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It Takes a Special Village

 | Published on Thursday, January 10, 2013

It takes a special village – and Rhinebeck @Home has it

January 10, 2013
By
 
Retiring safe at home is the goal of this Rhinebeck organization.
 
A whole new village is blossoming within Rhinebeck.
 
Rhinebeck@Home (www.rhinebeckathome.org) is being welcomed by those of retirement age and their families who are planning for a safe and pleasant future they can enjoy in their own homes. As part of an established international network known as Village to Village (www.vtvnetwork.org), their goal is to implement social support programs and coordinate access to affordable, reliable services such as transportation, in-home services, and opportunities to attend cultural events. The key to achieving this is creating a cooperative arrangement that fosters mutual support for all of the members through enabling information-sharing, communication, and interaction.
 
“I am committed to make this happen,” said Nina Lynch, president of the Rhinebeck@Home board of directors. “I worked at the Dutchess County Office for the Aging, so I have maybe more than the average person’s awareness of the kinds of issues that come up for families.”
 
When a group started in Poughkeepsie – Hudson Valley Home Matters – Lynch and others went to some of their beginning meetings and thought it was ideal for the Town of Rhinebeck also. “We invited folks from their organizing group to a public meeting,” Lynch said.
 
Surveys were taken in Rhinebeck in 2005 and 2009 about the “aging in place” concept to learn if people found that interesting, and more than 75 people responded positively.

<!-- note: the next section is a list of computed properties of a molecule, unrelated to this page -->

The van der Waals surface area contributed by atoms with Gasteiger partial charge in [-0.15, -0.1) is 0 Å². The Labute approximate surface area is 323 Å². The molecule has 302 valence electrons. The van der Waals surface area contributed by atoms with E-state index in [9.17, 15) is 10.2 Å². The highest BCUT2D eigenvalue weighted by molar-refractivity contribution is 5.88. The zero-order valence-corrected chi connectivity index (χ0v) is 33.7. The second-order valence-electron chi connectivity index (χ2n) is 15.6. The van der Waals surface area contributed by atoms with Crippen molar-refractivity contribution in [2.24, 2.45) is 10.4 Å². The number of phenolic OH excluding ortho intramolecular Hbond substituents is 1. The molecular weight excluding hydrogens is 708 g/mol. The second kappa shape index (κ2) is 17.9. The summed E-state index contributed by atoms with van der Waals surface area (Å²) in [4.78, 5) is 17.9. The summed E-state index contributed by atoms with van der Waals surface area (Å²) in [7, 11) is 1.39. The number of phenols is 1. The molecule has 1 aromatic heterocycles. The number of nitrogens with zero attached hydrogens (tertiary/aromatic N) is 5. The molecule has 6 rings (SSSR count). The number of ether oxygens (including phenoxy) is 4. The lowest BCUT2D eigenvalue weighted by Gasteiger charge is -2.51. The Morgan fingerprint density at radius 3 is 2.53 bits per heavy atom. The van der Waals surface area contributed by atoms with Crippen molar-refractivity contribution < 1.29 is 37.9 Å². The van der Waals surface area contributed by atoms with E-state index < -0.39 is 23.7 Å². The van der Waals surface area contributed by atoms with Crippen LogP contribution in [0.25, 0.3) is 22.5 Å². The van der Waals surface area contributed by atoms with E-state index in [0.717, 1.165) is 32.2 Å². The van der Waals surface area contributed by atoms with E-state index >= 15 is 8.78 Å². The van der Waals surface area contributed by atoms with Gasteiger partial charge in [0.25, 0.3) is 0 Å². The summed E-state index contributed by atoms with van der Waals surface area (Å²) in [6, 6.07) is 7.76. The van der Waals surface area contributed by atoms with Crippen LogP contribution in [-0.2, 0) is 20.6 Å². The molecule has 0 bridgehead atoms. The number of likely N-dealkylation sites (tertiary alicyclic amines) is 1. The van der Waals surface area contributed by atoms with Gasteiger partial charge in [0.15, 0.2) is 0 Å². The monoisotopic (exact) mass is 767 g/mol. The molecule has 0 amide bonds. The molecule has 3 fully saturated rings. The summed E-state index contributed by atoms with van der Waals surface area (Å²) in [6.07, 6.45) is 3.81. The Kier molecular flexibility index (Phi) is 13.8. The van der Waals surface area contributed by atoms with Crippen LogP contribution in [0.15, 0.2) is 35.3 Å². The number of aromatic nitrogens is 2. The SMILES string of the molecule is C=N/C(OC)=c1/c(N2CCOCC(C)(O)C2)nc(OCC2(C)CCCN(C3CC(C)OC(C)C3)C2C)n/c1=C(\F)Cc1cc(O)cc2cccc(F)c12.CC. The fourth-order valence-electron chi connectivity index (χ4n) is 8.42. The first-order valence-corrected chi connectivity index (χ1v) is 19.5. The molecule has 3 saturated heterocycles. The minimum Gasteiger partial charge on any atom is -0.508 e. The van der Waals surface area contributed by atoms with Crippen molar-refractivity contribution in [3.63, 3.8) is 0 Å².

Linda Stanley serves as the group’s Treasurer. She and her husband have lived in Rhinebeck since 1993 and been very involved with such area landmarks as Wilderstein and the Rhinebeck Farmers’ Market.
 

“We went to early meetings for RAH, having read about the Aging in Place concept in the New York Times for years. We both think it’s a really great idea, and we would like to be involved. It seems to be happening. I am very encouraged,” Stanley said.

Ellen Hubbard is the group’s secretary and she has lived in Rhinebeck since she was 12 years old. “I taught elementary school in Rhinebeck for 30 years. I’m retired now, and I was able to assist another retired teacher who had no immediate family living nearby. So many families are scattered around the country, even around the globe. You could hire people to help, but they might not be connected to the community,” she said.
 
Monthly membership get-togethers are organized to discuss RAH operations and future. In December, approximately 30 members attended a festive “Dessert Swap” at the Church of the Messiah parish hall, with representatives of the Rhinebeck Bank presenting hats, keychains, a gift basket for raffle, and mostly support.

Frank Koechlein, the bank’s senior vice president of marketing, explained the bank’s involvement.
 
“Rhinebeck Bank works with many local non-profit organizations. Rhinebeck@Home, is an organization that came to our attention and we wanted to help them with their holiday event, by contributing some promotional items and to help them design the event poster and invitation. We believe that as we help our community prosper, we prosper as well,” he said.

 

The big news at the December meeting was the announcement that $5,000 had been received from the Frost Memorial Fund (a private foundation that awards grants to non-profit organizations, with particular attention to charities in the Village and Town of Rhinebeck) and that a 501(c)(3) application is being prepared to enable future fundraising. Members have been especially appreciative of the support and guidance of the Community Foundations of the Hudson Valley (www.cfhvny.org), through which they are now able to accept tax-deductible donations.
 

Although members pay an annual fee of $120, additional funding is necessary for expenses such as liability insurance, 501(c)(3) filing, marketing, and general office maintenance. Their office space is located in the Center for Healthy Aging at 6511 Springbrook Ave., where Dr. Jody Friedman and social worker Allison Gould have also been extremely supportive.

The next Rhinebeck@Home meeting will be a lunch on Thurs., Jan. 10 at the Church of the Messiah parish hall. Regular monthly get-together meetings are scheduled for the second Thursday of each month.